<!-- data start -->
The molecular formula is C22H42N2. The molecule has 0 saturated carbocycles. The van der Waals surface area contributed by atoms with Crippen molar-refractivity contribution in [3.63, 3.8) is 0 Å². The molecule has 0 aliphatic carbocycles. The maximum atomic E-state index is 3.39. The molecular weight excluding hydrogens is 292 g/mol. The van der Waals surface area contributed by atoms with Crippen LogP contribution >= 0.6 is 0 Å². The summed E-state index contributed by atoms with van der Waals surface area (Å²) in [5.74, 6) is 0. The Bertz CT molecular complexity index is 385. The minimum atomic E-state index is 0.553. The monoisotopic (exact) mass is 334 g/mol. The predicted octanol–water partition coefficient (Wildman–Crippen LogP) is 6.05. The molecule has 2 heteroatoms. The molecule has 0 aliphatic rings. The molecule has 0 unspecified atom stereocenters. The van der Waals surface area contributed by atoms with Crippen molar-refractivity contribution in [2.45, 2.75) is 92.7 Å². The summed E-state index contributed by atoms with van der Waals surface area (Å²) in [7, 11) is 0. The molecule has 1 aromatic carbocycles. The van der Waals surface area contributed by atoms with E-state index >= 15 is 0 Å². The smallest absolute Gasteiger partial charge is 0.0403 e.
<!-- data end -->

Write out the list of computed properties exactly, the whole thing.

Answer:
The molecular formula is C22H42N2. The molecule has 0 saturated carbocycles. The van der Waals surface area contributed by atoms with Crippen molar-refractivity contribution in [3.63, 3.8) is 0 Å². The molecule has 0 aliphatic carbocycles. The maximum atomic E-state index is 3.39. The molecular weight excluding hydrogens is 292 g/mol. The van der Waals surface area contributed by atoms with Crippen LogP contribution >= 0.6 is 0 Å². The summed E-state index contributed by atoms with van der Waals surface area (Å²) in [5.74, 6) is 0. The Bertz CT molecular complexity index is 385. The minimum atomic E-state index is 0.553. The monoisotopic (exact) mass is 334 g/mol. The predicted octanol–water partition coefficient (Wildman–Crippen LogP) is 6.05. The molecule has 2 heteroatoms. The molecule has 0 aliphatic rings. The molecule has 0 unspecified atom stereocenters. The van der Waals surface area contributed by atoms with Crippen molar-refractivity contribution in [2.45, 2.75) is 92.7 Å². The summed E-state index contributed by atoms with van der Waals surface area (Å²) in [7, 11) is 0. The molecule has 1 aromatic carbocycles. The van der Waals surface area contributed by atoms with E-state index >= 15 is 0 Å². The smallest absolute Gasteiger partial charge is 0.0403 e.